(Bloomberg) -- Ubisoft Entertainment SA has delayed the next Assassin’s Creed title, pushing it from February to the spring, marking the second such setback in recent days for the French video game publisher.The new game, code-named Rift and set in the Middle East, was originally planned as an expansion to 2020’s Assassin’s Creed Valhalla but morphed into a standalone game in order to fill a hole in Ubisoft’s thin release schedule for this fiscal year. Ubisoft’s office in Bordeaux is leading development on the game and asked for more time because Rift is running far behind schedule, according to a person familiar with the company’s plans. The delay will impact Ubisoft’s balance sheet as the game moves from the company’s current fiscal year, which ends in March, to the next. The game is now expected to be released in the May-June period. An Ubisoft spokesperson didn’t immediately have a comment.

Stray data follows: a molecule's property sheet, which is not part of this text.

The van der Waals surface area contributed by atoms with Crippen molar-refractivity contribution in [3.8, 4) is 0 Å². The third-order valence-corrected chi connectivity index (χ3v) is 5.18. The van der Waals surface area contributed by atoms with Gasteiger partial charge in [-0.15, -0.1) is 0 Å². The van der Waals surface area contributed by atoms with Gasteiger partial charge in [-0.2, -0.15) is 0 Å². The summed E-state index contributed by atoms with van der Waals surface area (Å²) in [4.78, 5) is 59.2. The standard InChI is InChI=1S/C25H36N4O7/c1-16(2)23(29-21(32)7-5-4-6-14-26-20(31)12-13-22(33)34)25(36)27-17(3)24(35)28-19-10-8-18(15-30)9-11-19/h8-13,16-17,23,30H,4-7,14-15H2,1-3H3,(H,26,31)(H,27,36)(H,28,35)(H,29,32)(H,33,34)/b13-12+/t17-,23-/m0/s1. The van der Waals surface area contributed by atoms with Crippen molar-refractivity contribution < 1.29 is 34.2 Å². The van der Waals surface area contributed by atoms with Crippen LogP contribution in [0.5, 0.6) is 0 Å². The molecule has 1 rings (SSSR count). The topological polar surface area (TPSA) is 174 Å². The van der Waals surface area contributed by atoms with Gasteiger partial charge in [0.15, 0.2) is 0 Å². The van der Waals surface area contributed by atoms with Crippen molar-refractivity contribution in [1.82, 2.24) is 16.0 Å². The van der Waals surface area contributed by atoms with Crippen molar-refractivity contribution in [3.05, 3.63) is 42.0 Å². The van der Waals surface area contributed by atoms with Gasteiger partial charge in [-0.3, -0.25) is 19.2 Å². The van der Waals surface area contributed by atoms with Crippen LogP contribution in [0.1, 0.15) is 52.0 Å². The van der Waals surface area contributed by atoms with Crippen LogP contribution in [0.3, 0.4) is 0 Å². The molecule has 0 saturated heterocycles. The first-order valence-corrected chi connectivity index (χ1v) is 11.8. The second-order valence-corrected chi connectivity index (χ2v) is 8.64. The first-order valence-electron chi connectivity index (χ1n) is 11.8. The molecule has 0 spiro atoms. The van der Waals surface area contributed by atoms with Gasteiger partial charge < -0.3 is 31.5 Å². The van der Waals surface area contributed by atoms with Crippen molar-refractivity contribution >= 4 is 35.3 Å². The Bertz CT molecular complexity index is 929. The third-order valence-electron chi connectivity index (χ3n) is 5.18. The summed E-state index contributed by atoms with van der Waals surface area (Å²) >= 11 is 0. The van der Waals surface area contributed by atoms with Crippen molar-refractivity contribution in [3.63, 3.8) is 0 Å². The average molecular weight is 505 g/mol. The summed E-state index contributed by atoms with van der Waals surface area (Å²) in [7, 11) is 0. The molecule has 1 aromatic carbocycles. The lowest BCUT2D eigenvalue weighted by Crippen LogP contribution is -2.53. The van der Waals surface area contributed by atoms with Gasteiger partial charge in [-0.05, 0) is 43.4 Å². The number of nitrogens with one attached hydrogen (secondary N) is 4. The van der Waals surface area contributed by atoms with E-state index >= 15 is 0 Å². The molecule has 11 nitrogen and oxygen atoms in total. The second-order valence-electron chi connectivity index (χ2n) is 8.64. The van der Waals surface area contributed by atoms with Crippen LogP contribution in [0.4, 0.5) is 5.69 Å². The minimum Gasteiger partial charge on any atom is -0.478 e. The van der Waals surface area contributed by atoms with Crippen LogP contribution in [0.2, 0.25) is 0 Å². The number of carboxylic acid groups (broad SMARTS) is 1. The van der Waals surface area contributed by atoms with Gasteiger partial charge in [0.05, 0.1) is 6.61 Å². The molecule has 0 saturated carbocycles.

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On Thursday, as part of its quarterly earnings call, Ubisoft said it had delayed its upcoming Avatar game and a "smaller unannounced premium" title. That was a reference to Rift, the person familiar with the plans said, asking not to be identified discussing information that isn’t public. Ubisoft hasn’t yet announced the game but has said it will reveal more information on the future of Assassin’s Creed in September. Ubisoft also has big plans for the series in the form of the upcoming live service game Assassin’s Creed Infinity, Bloomberg has reported.Avatar: Frontiers of Pandora, based on the movie franchise in partnership with Disney, was expected to be released this fall but is now pushed back until at least 2023, Ubisoft said.The two setbacks leave the publisher with a weak lineup that includes just two potential blockbusters this fall: a Nintendo Switch exclusive in the Mario + Rabbids franchise, scheduled for October, and a pirate game called Skull & Bones that has been through a difficult development process and was delayed several times before finally landing on a release date this November.Ubisoft shares have fallen about 4.5% this year, dragged down by concerns about delayed game launches caused by the pandemic. Chief Executive Officer Yves Guillemot said working conditions in the industry are still difficult as people “can’t come to the office as often.” But many other video game companies have adapted to remote work and maintained productivity even as they switched to hybrid or completely virtual schedules.
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